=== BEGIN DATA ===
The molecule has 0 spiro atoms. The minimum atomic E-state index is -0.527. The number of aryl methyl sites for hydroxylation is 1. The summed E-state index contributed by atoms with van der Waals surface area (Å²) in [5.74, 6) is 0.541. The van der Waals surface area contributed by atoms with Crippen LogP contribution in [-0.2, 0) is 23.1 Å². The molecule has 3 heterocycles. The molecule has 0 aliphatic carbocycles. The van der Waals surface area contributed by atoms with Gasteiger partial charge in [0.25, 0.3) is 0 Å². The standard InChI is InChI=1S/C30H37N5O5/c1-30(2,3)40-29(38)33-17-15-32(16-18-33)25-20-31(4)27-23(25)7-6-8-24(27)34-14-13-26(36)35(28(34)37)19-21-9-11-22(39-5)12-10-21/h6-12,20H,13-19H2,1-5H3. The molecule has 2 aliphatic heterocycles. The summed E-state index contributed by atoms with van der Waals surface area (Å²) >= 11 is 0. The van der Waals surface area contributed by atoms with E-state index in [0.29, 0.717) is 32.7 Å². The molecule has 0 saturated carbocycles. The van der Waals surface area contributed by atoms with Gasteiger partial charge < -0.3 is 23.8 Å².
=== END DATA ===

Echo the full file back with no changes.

The molecule has 0 spiro atoms. The minimum atomic E-state index is -0.527. The number of aryl methyl sites for hydroxylation is 1. The summed E-state index contributed by atoms with van der Waals surface area (Å²) in [5.74, 6) is 0.541. The van der Waals surface area contributed by atoms with Crippen LogP contribution in [-0.2, 0) is 23.1 Å². The molecule has 3 heterocycles. The molecule has 0 aliphatic carbocycles. The van der Waals surface area contributed by atoms with Gasteiger partial charge in [0.25, 0.3) is 0 Å². The standard InChI is InChI=1S/C30H37N5O5/c1-30(2,3)40-29(38)33-17-15-32(16-18-33)25-20-31(4)27-23(25)7-6-8-24(27)34-14-13-26(36)35(28(34)37)19-21-9-11-22(39-5)12-10-21/h6-12,20H,13-19H2,1-5H3. The molecule has 2 aliphatic heterocycles. The summed E-state index contributed by atoms with van der Waals surface area (Å²) >= 11 is 0. The van der Waals surface area contributed by atoms with E-state index in [0.29, 0.717) is 32.7 Å². The molecule has 0 saturated carbocycles. The van der Waals surface area contributed by atoms with Gasteiger partial charge < -0.3 is 23.8 Å².